Swearing In German Posted by Constanze on Apr 11, 2018 in Culture, Language
Guten Tag! First off, I’d like to thank Bjørn from the Danish blog for providing the inspiration for this post. Bjørn has written a very informative, interesting post about Danish swear words- which I’m hoping to replicate now with German swear words. So let’s get started.
Swear words are called die Schimpfwörter in German.
German attitudes to swearing
Compared to the UK, at least, attitudes to swearing are more relaxed in Germany for certain words. This doesn’t mean you should go around effing and blinding, but it’s something to be aware of. Take the German word for shit – Scheiße. In my experience, this word is thrown around as casually as the word stupid in English. In English you might say ‘this stupid book’ in public with no eyebrows raised, but if you were to casually say ‘this shitty book’, many would think you rude or aggressive. In German, however, the word Scheiße can pop up quite a lot – even on daytime TV!
English swear words used in German
The German language has adopted many English words into its vocabulary, and swear words are no exception. These English swear words are used even more casually than German ones – such as in this advert by Unilever Germany, which proclaims ‘F*ck the diet’!:
It’s quite normal to become desensitised to ‘loaded’ or taboo words in another language, which is probably what has happened in German. Just don’t be shocked when you go to Germany and see and hear English swear words in places you wouldn’t normally see them!
In 2012 the English word Shitstorm (meaning: a crazy, out of control situation) crept into German and became so popular it was named the ‘Anglicism of the year’ – despite not even being that commonly used in English. It is in the German Duden dictionary now, and the media use it a lot – even Angela Merkel allegedly used it in a meeting once!
In Germany, pointing your index finger towards your head while looking at somebody is considered an offensive gesture. This is a way of telling the person that what they’ve just said or done is stupid.
Similarly, cupping your hand and waving it in front of your forehead is a way of showing that you think someone or something is a bit mad.
In German there is a phrase, ‘einen Vogel im Kopf haben’, literally ‘to have a bird in the head’. If someone ‘has a bird in the head’ it means they’re a bit ‘cuckoo’. These two gestures are physical representations of this phrase.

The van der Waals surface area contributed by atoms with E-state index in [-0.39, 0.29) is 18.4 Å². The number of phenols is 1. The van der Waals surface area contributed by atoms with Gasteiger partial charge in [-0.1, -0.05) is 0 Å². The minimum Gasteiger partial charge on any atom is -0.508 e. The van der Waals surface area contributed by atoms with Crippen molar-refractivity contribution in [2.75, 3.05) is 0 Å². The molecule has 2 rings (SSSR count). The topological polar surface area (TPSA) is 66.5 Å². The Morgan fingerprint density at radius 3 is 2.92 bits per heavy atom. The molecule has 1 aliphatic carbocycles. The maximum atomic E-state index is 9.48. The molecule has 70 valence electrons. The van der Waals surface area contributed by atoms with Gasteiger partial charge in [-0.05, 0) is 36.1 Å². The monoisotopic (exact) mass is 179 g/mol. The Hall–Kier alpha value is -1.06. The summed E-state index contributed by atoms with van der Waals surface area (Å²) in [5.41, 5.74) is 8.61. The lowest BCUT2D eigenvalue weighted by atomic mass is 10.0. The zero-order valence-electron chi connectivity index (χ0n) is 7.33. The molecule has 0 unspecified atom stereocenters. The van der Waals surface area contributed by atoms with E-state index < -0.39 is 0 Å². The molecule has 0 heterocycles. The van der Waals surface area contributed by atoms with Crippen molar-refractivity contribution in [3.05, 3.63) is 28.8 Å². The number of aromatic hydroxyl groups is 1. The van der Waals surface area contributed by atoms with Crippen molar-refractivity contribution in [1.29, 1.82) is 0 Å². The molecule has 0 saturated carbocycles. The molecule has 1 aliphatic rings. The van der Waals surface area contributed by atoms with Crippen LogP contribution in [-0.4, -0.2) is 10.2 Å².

Common German swear words
And, finally, what you came here for! Some typical German swear words include:
Verdammt – Damn
Mist – Shit/crap (specifically: animal dung)
Scheiße – Shit (general)
Leck mich am Arsch – Kiss my arse
Arschloch – Arsehole
Verpiss dich – Piss off/F*ck off
Blaspheming in German
In Catholic Bavaria the real swearing is blasphemous. Here are a few blasphemous swears, which are sometimes said on their own, and sometimes combined in a long, creative string of words (depending on the depth of the speaker’s rage!):
Kruzifix (sometimes abbreviated to ‘Zefix’)
Bluad Sakrament (Bav.) / Blut Sacrament (German)
Means: Blood sacrament
Herrgott nomoi (Bav.) / Herr Gott nochmal (German)
Means: Lord God again (like ‘Oh my God’)
Um Himmel’s willen (German) / Himmi (Bav.)
Means: By heaven’s will/heavens
Means: Hallelujah (used as an expletive!)
Example of a long string of Bavarian swear words:
I hope this has been interesting! Check out Bjørn’s awesome blog on Danish swear words, too.
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A fun post! I especially enjoy the dialect stuff.
I remember how, as a child, we used to love to sing the Schnitzelbank song, because we could say, “Haufen Mist!” That really dates me. Sorry!
For those interested in further words/phrases, check SCHEISSE! THE REAL GERMAN YOU WERE NEVER TAUGHT IN SCHOOL – Gertrude Besserwisser.
I remember, as a teen, visiting Germany and we went with my uncle and aunts Kegeln club. When some the the men shot badly the shouted “mist.” When I or my brother shot badly we shouted “missed.” My mother was not pleased with us.
I had no idea about Bavaria’s blaspheming. It’s so funny, it’s the exact same thing with French from France and from Canada. In France, we swear like “regular” Germans, in Canadian French, they use words related to religion, like Chalice, Ostie (communion wafer) and Tabernacle, due to their history of strong Catholic influence. Like in Bavaria!
@Kino Amazing, isn’t it? Glad you were able to learn something from my post. Thanks for sharing! 🙂